Contracts. They can be the bane of a business owner’s existence. But, however aggravating, they are an unavoidable necessity to doing business. At some point, your company will engage in a contractual agreement with a financial institution, vendor, landlord, etc. So, how do you ensure that once you’ve signed on the dotted line everything is in order?
Keep your agreements current! Contracts are like a snapshot, reflecting your company frozen in a moment in time. Since companies are ever-evolving organisms, growing day to day, it’s difficult to maintain updated agreements. After all, your business’s circumstances may have changed no sooner than your signature has dried.
That’s why you should periodically review your contracts and make sure they reflect recent changes in your business. Small changes or even policy modifications can be easily overlooked, so ask yourself the following questions:
Contracts, especially ones with financial institutions, are also often contingent upon the health of the business and management’s ability to run the organization successfully. Consider creating or improving your business continuity plan, which will help you institute redundancies and “fail-safes.”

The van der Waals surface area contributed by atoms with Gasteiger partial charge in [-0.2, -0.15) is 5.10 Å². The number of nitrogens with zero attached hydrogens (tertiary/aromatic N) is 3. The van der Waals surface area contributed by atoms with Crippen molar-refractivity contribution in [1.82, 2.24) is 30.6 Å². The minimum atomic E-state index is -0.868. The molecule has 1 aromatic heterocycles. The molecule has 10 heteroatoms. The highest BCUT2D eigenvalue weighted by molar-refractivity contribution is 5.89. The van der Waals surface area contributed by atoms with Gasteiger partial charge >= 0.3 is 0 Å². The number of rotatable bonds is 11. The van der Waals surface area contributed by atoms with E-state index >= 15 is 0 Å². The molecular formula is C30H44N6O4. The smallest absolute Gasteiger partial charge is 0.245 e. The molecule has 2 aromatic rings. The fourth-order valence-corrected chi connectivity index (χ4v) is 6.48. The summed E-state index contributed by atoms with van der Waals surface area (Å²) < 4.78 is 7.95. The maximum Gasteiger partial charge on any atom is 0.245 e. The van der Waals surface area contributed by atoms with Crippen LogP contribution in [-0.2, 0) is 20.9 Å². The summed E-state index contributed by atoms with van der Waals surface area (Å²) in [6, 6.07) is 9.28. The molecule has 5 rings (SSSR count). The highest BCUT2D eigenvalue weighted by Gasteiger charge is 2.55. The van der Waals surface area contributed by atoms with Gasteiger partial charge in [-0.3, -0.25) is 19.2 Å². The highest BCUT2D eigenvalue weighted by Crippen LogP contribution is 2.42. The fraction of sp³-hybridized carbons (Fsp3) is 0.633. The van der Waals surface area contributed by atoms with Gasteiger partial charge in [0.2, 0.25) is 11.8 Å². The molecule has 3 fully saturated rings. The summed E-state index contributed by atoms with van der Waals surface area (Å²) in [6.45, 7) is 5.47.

If key personnel are out of the office or out of reach, how will work resume or decisions be made in their absence? Consider preparing a worst-case scenario that goes three deep. That is, if the top two decision makers are unavailable, can your business still function? Moreover, will your financial institution recognize that third-tier individual as a viable and legitimate holder of information? Can he/she be responsible for approving payments, transferring funds, receiving balances, initiating wires or ACH transactions, etc.?
As the security protocols of financial institutions become exceedingly rigorous, it is more important than ever that you take ownership of your business’s safety. Have a plan. Check it twice.
To learn more about business continuity plans, worst-case scenarios, or keeping your contractual agreements up to date, please contact a Provident Bank Cash Management officer at 732.726.5441.
Michael Freedman, the owner of FloorFolio, had a dream of what a company could be and should be. Instead of just showing...
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